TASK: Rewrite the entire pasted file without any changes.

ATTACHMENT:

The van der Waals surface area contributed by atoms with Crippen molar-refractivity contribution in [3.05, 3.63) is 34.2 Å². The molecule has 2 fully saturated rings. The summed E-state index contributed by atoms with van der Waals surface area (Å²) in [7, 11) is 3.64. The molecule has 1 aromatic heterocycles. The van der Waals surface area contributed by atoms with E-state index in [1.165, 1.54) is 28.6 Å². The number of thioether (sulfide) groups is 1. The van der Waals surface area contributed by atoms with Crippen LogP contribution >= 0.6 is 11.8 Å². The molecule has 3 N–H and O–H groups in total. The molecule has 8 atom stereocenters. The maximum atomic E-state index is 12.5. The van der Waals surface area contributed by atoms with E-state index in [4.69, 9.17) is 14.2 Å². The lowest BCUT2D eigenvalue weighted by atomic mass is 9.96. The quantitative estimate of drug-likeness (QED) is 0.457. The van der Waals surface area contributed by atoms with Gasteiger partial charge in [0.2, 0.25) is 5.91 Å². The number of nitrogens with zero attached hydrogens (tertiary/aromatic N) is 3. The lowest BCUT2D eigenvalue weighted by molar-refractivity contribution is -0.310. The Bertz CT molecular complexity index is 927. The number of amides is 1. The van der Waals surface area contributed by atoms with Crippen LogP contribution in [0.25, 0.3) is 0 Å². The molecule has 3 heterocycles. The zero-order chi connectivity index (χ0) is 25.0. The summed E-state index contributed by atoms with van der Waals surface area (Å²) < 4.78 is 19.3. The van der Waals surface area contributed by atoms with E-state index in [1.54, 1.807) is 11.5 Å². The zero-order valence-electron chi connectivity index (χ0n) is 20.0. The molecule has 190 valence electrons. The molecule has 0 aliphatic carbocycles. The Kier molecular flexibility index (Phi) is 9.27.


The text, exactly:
The van der Waals surface area contributed by atoms with Crippen molar-refractivity contribution in [3.05, 3.63) is 34.2 Å². The molecule has 2 fully saturated rings. The summed E-state index contributed by atoms with van der Waals surface area (Å²) in [7, 11) is 3.64. The molecule has 1 aromatic heterocycles. The van der Waals surface area contributed by atoms with E-state index in [1.165, 1.54) is 28.6 Å². The number of thioether (sulfide) groups is 1. The van der Waals surface area contributed by atoms with Crippen LogP contribution >= 0.6 is 11.8 Å². The molecule has 3 N–H and O–H groups in total. The molecule has 8 atom stereocenters. The maximum atomic E-state index is 12.5. The van der Waals surface area contributed by atoms with E-state index in [4.69, 9.17) is 14.2 Å². The lowest BCUT2D eigenvalue weighted by atomic mass is 9.96. The quantitative estimate of drug-likeness (QED) is 0.457. The van der Waals surface area contributed by atoms with Gasteiger partial charge in [0.2, 0.25) is 5.91 Å². The number of nitrogens with zero attached hydrogens (tertiary/aromatic N) is 3. The lowest BCUT2D eigenvalue weighted by molar-refractivity contribution is -0.310. The Bertz CT molecular complexity index is 927. The number of amides is 1. The van der Waals surface area contributed by atoms with Crippen LogP contribution in [0.25, 0.3) is 0 Å². The molecule has 3 heterocycles. The zero-order chi connectivity index (χ0) is 25.0. The summed E-state index contributed by atoms with van der Waals surface area (Å²) < 4.78 is 19.3. The van der Waals surface area contributed by atoms with E-state index in [1.54, 1.807) is 11.5 Å². The zero-order valence-electron chi connectivity index (χ0n) is 20.0. The molecule has 190 valence electrons. The molecule has 0 aliphatic carbocycles. The Kier molecular flexibility index (Phi) is 9.27.